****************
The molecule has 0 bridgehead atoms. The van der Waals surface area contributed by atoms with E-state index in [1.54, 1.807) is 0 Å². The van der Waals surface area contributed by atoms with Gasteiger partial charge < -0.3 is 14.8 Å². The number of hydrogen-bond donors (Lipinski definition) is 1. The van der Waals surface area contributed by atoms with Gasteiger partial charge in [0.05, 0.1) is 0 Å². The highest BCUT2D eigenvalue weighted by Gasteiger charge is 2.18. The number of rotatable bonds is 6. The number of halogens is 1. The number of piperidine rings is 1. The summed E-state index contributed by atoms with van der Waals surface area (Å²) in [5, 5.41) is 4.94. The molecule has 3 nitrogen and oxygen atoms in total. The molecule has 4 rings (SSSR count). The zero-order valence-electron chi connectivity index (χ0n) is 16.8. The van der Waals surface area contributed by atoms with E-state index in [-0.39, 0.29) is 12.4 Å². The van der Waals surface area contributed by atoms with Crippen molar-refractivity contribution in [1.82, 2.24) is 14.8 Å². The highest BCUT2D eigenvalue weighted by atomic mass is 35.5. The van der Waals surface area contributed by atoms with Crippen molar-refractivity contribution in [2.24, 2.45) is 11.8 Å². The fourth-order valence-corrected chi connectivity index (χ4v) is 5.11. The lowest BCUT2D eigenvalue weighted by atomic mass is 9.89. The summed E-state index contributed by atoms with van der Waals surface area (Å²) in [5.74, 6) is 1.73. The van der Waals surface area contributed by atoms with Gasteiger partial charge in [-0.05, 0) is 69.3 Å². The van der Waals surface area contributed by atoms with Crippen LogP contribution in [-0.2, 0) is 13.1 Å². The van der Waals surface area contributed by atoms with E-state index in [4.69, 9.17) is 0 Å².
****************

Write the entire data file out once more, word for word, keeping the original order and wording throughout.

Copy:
The molecule has 0 bridgehead atoms. The van der Waals surface area contributed by atoms with E-state index in [1.54, 1.807) is 0 Å². The van der Waals surface area contributed by atoms with Gasteiger partial charge < -0.3 is 14.8 Å². The number of hydrogen-bond donors (Lipinski definition) is 1. The van der Waals surface area contributed by atoms with Gasteiger partial charge in [0.05, 0.1) is 0 Å². The highest BCUT2D eigenvalue weighted by Gasteiger charge is 2.18. The number of rotatable bonds is 6. The number of halogens is 1. The number of piperidine rings is 1. The summed E-state index contributed by atoms with van der Waals surface area (Å²) in [5, 5.41) is 4.94. The molecule has 3 nitrogen and oxygen atoms in total. The molecule has 4 rings (SSSR count). The zero-order valence-electron chi connectivity index (χ0n) is 16.8. The van der Waals surface area contributed by atoms with E-state index in [-0.39, 0.29) is 12.4 Å². The van der Waals surface area contributed by atoms with Crippen molar-refractivity contribution in [1.82, 2.24) is 14.8 Å². The highest BCUT2D eigenvalue weighted by atomic mass is 35.5. The van der Waals surface area contributed by atoms with Crippen molar-refractivity contribution in [2.24, 2.45) is 11.8 Å². The fourth-order valence-corrected chi connectivity index (χ4v) is 5.11. The lowest BCUT2D eigenvalue weighted by atomic mass is 9.89. The summed E-state index contributed by atoms with van der Waals surface area (Å²) in [5.74, 6) is 1.73. The van der Waals surface area contributed by atoms with Gasteiger partial charge in [-0.05, 0) is 69.3 Å². The van der Waals surface area contributed by atoms with Crippen LogP contribution in [-0.2, 0) is 13.1 Å². The van der Waals surface area contributed by atoms with E-state index in [4.69, 9.17) is 0 Å².